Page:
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U.S democrats reintroduce legislation to prevent future Muslim bans

(Asian News Hub) – As many as 140 Democratic lawmakers have reintroduced a legislation in the US Congress to prevent future Muslim bans and prohibit discrimination on the basis of religion.

The Muslim travel ban, introduced by former US President Donald Trump, targeted several Muslim-majority nations and restricted the entry of people from Iran, North Korea, Syria, Libya, Yemen, Somalia and Venezuela. President Joe Biden ended the Muslim ban on his day one in the office last month.

In the House of Representatives, the National Origin-Based Antidiscrimination for Nonimmigrants (NO BAN) Act was reintroduced on Friday by House Judiciary Committee Chairman Jerrold Nadler and Judy Chu, while in the Senate it was done by Senator Chris Coons.
Indian-American lawmakers Ami Bera, Ro Khanna, Pramila Jayapal and Raja Krishnamoorthi are among those who are supporting the bill.

The legislation strengthens the Immigration and Nationality Act to prohibit discrimination on the basis of religion, and restores the separation of powers by limiting overly broad executive authority to issue future travel bans.

When the Trump Administration issued its xenophobic Muslim ban, it was immediately apparent that it was unconstitutional, discriminatory, and morally reprehensible, said Nadler.

I am grateful that President Biden took bold action on day one to repeal this ban and reunite families, but we cannot risk the possibility of any future President reinstating this heinous policy, he said.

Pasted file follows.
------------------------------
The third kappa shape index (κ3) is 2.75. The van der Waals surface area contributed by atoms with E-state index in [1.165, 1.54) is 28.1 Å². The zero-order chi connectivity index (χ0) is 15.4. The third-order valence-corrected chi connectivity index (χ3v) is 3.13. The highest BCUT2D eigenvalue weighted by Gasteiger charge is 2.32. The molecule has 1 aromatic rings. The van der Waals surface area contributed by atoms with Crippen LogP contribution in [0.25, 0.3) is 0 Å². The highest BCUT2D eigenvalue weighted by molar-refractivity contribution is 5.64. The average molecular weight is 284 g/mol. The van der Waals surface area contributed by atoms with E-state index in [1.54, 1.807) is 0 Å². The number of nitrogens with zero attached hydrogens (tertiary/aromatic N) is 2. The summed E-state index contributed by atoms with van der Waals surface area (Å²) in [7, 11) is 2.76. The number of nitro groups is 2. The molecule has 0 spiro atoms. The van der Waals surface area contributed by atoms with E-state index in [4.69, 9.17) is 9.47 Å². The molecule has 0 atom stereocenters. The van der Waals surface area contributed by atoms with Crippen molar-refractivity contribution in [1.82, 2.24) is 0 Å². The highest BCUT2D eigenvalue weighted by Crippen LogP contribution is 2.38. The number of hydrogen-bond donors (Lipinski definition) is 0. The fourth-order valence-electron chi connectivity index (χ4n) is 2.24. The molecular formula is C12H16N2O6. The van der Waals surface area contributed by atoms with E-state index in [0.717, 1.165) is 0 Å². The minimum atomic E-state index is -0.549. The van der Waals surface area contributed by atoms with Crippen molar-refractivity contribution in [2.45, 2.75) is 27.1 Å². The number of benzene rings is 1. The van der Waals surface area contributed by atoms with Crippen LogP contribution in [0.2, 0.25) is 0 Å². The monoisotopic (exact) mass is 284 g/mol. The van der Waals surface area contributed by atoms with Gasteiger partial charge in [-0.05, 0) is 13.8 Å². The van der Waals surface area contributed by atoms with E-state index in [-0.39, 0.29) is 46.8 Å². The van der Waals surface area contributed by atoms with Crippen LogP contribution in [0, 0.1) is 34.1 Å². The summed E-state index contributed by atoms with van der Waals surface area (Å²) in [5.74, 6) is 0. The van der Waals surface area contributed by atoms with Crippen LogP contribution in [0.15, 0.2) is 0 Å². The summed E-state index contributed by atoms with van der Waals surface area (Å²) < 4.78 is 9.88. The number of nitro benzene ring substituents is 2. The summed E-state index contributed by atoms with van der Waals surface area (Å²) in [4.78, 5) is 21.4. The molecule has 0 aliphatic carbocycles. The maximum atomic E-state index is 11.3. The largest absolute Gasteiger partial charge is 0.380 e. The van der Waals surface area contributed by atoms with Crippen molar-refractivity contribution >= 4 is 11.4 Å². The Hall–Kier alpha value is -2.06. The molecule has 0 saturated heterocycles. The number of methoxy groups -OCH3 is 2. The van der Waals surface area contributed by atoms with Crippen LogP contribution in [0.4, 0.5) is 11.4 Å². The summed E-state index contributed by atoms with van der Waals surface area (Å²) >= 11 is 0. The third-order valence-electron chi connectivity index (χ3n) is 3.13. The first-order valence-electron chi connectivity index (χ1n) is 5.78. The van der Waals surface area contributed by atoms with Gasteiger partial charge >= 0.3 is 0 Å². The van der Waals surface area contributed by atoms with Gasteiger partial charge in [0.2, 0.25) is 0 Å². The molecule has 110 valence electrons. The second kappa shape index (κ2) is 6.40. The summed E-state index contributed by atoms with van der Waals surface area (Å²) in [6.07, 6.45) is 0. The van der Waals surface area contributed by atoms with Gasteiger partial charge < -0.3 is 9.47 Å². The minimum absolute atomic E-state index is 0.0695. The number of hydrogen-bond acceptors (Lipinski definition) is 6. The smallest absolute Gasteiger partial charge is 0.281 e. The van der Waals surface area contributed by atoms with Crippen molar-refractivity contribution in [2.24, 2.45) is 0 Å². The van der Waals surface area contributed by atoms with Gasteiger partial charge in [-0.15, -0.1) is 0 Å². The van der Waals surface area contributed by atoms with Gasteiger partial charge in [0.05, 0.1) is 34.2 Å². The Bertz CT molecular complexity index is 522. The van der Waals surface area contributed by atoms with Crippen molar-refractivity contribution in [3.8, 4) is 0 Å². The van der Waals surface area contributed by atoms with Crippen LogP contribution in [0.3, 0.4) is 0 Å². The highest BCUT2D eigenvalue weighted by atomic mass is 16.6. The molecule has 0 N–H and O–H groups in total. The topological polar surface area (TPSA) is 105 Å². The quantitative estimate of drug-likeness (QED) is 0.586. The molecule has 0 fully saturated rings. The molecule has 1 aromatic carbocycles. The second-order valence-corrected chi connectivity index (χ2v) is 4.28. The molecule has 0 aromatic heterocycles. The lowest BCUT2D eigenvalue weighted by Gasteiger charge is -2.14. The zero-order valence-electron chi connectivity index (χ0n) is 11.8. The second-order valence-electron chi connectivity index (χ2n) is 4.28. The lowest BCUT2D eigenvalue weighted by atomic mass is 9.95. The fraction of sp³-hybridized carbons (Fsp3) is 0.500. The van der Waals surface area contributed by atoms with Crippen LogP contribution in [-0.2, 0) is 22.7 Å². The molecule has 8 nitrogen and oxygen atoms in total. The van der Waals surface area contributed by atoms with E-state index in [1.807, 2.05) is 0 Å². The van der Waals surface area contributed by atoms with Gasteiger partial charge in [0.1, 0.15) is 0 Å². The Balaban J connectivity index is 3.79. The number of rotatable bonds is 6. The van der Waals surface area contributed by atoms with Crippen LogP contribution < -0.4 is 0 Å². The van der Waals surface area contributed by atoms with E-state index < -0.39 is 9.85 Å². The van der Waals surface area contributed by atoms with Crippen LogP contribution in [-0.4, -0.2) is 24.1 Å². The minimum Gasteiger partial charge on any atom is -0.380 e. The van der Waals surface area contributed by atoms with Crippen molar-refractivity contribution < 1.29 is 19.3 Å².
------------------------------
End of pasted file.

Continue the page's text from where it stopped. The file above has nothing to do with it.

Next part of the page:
The Muslim ban was a hateful stain on the United States. Inspired only by bigotry and not any genuine national security concerns, the ban served only to separate families while stoking bigotry, xenophobia, and Islamophobia, said Congresswoman Judy Chu.

However, we cannot risk letting prejudice become policy again. That is why I am once again introducing the NO BAN Act to update our laws. By requiring actual evidence of a threat before there can be any such broad based bans like this, the NO BAN Act ensures that future presidents will not be able to ban people solely because of their religion, she said.

Senator Coons said, we have turned the page on the tragic Muslim ban, but now we must write the next chapter one in which no president can act through fear and prejudice to discriminate against a community of faith.

The Muslim ban senselessly upended lives and cut off thousands of Americans from their loved ones. Only through an act of Congress can we ensure that such a discriminatory and overreaching action by a president never happens again. The NO BAN Act reasserts not only the role of Congress under our system of checks and balances, but also the proud American legacy of welcoming immigrants and refugees, he said.

The Muslim ban is a stain on our nation’s history a direct violation of our basic principles of equality under the law and religious freedom, said Congresswoman Ilhan Omar.

Thankfully, President Biden ended this hateful ban on day one of his presidency. But we must ensure that no president can ever ban a group of people from this country based solely on their religion or nationality, she said.

‘We must ensure that mothers will not be separated from their children, that brothers and sisters will not be torn apart and that people around the world have a shot at the American Dream. I’m proud to work with my colleagues to place the Muslim ban in the dustbin of history where it belongs,’ Omar said.

AGENCY

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COVID-19: Strict week-long Lockdown in Bangladesh from April 14

(Asian News Hub) – A strict 7-day lockdown is going to be enforced in Bangladesh, from April 14, allowing only emergency services to remain in operation, it was announced on Friday.

All government and private offices, and factories will remain closed during the week-long lockdown to curb the Covid-19 spread, Public Administration Farhad Hossain said.

A gazette notification in this regard will be issued soon, he added.

IANS

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Myanmar: 114 civilians killed in deadliest day since Coup

(Asian News Hub) – At least 114 civilians were killed across Myanmar on Saturday as the military junta continued to crackdown on peaceful protests, CNN reported citing Myanmar Now.